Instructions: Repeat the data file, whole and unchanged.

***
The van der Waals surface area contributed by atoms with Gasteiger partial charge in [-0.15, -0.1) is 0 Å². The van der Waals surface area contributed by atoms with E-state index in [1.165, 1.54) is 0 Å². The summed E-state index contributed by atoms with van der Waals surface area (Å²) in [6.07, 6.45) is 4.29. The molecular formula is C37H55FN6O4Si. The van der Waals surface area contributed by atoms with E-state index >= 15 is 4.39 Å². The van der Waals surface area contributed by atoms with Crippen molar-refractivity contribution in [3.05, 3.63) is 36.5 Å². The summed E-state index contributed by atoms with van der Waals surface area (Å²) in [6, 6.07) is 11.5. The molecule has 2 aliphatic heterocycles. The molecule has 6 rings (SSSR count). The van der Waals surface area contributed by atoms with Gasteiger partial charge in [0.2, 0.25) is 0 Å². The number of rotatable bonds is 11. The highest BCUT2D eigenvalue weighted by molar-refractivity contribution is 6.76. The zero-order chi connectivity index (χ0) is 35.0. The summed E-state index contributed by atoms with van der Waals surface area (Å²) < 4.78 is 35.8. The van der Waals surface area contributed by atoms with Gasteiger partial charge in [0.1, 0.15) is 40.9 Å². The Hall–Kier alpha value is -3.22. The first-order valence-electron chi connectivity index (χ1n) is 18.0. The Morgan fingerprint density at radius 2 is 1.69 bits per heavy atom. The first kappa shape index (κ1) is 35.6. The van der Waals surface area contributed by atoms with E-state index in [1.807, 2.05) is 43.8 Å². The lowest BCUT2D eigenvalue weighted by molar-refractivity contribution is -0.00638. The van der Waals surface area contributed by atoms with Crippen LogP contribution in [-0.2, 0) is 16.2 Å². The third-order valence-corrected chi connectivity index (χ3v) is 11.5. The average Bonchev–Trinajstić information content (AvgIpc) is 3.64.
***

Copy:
The van der Waals surface area contributed by atoms with Gasteiger partial charge in [-0.15, -0.1) is 0 Å². The van der Waals surface area contributed by atoms with E-state index in [1.165, 1.54) is 0 Å². The summed E-state index contributed by atoms with van der Waals surface area (Å²) in [6.07, 6.45) is 4.29. The molecular formula is C37H55FN6O4Si. The van der Waals surface area contributed by atoms with E-state index >= 15 is 4.39 Å². The van der Waals surface area contributed by atoms with Crippen molar-refractivity contribution in [3.05, 3.63) is 36.5 Å². The summed E-state index contributed by atoms with van der Waals surface area (Å²) in [6, 6.07) is 11.5. The molecule has 2 aliphatic heterocycles. The molecule has 6 rings (SSSR count). The van der Waals surface area contributed by atoms with Gasteiger partial charge in [0.2, 0.25) is 0 Å². The number of rotatable bonds is 11. The highest BCUT2D eigenvalue weighted by molar-refractivity contribution is 6.76. The zero-order chi connectivity index (χ0) is 35.0. The summed E-state index contributed by atoms with van der Waals surface area (Å²) < 4.78 is 35.8. The van der Waals surface area contributed by atoms with Gasteiger partial charge in [0.1, 0.15) is 40.9 Å². The Hall–Kier alpha value is -3.22. The first-order valence-electron chi connectivity index (χ1n) is 18.0. The Morgan fingerprint density at radius 2 is 1.69 bits per heavy atom. The first kappa shape index (κ1) is 35.6. The van der Waals surface area contributed by atoms with E-state index in [1.807, 2.05) is 43.8 Å². The lowest BCUT2D eigenvalue weighted by molar-refractivity contribution is -0.00638. The van der Waals surface area contributed by atoms with Crippen LogP contribution in [-0.2, 0) is 16.2 Å². The third-order valence-corrected chi connectivity index (χ3v) is 11.5. The average Bonchev–Trinajstić information content (AvgIpc) is 3.64.